The International Monetary Fund (IMF) has projected a more promising economic prospect for Ghana’s economy for the rest of 2017.
According to the fund, the increased oil production, declining inflation, plus other economic indicators are expected to inch Ghana’s economy towards achieving an end of year growth target of about 6 percent.
“Economic prospects in 2017 are encouraging, inflation is declining and prospects are there for a significant increase in the foreign exchange position following significant foreign exchange inflows in recent weeks. The authorities’ initiatives are promising,” the Chief for an IMF visiting team to Ghana, Analisa Fedelino said.
Madam Fedelino added, “More needs to be done to restore macroeconomic stability and confidence. Ambitious fiscal consolidation is needed to bring public debts on a clear declining path, after the sizable fiscal slippages in 2015.”
She made the remarks when her team, together with the Finance Minister, addressed the press on Thursday, April 13th, 2017.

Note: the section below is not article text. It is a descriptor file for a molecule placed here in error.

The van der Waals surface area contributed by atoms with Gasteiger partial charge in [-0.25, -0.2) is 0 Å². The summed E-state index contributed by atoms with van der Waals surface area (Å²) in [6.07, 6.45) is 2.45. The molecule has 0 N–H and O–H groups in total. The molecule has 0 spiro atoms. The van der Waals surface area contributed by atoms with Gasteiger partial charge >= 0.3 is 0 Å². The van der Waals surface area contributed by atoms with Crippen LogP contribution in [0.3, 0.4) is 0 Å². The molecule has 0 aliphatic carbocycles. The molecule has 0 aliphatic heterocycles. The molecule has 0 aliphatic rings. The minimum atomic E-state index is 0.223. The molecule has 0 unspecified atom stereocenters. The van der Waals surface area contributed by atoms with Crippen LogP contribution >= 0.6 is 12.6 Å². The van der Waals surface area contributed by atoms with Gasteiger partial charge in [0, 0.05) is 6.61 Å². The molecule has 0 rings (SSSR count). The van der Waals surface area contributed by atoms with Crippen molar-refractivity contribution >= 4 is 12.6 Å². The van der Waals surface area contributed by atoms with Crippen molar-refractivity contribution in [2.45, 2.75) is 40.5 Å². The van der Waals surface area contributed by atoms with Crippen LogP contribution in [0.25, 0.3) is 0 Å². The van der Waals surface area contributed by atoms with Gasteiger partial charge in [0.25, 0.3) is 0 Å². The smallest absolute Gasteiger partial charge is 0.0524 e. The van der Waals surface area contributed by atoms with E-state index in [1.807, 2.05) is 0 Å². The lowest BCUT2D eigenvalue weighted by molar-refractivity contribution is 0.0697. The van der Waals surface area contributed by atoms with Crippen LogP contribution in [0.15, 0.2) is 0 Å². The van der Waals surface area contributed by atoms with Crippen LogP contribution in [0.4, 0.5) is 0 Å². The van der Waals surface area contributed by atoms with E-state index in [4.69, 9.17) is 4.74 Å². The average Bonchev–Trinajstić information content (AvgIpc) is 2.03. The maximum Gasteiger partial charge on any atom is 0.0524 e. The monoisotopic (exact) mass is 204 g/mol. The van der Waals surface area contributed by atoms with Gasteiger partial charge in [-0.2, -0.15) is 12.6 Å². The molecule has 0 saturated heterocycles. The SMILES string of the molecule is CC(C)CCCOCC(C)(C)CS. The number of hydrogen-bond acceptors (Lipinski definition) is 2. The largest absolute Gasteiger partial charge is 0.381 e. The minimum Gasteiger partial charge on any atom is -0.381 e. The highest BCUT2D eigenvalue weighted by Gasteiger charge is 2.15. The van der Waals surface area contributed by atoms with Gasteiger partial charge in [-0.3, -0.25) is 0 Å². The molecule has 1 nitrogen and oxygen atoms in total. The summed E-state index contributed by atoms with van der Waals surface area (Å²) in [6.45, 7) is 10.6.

The meeting formed part of the Article IV consultations by the Fund with the coming on board of a new government.
The engagement which is done every year is also to assess each country’s economic health and to forestall future financial problems.
Ghana’s last Article IV consultation by the IMF was carried out in 2014.
The team however cited significant challenges that still hamper the government of Ghana’s macro economic targets.
Key among them was the energy sector debts that continue to accumulate despite efforts by the government to restructure them.
“The commitment in 2016 and weaknesses in the financial positions in the State Owned Enterprises in the utility sector in particular, could undermine fiscal adjustment and add to spending in public debt,”
“The Energy Sector Levies Act (ESLA) has helped banks in restructuring but the debts of the sector continue to grow and these can eventually undermine the efforts in restructuring and require additional efforts,” the team’s Chief observed.
Meanwhile finance Minister, Ken Ofori Atta assured that efforts to increase the government’s revenue and cut down all unnecessary expenditure will avert fiscal slippages as were experienced in the last few years.
“Actions such as the one we carried out on Wednesday [April 12, 2017] to clear ghost names and changes at the GRA and Customs to ensure that we meet the revenue that we need and to ensure that the revenue that we have projected we will get them,” he stressed.
Ghana in 2015 entered into a three year extended credit facility with the IMF for 918 million dollars.
The fund has since disbursed three tranches of the facility to the country.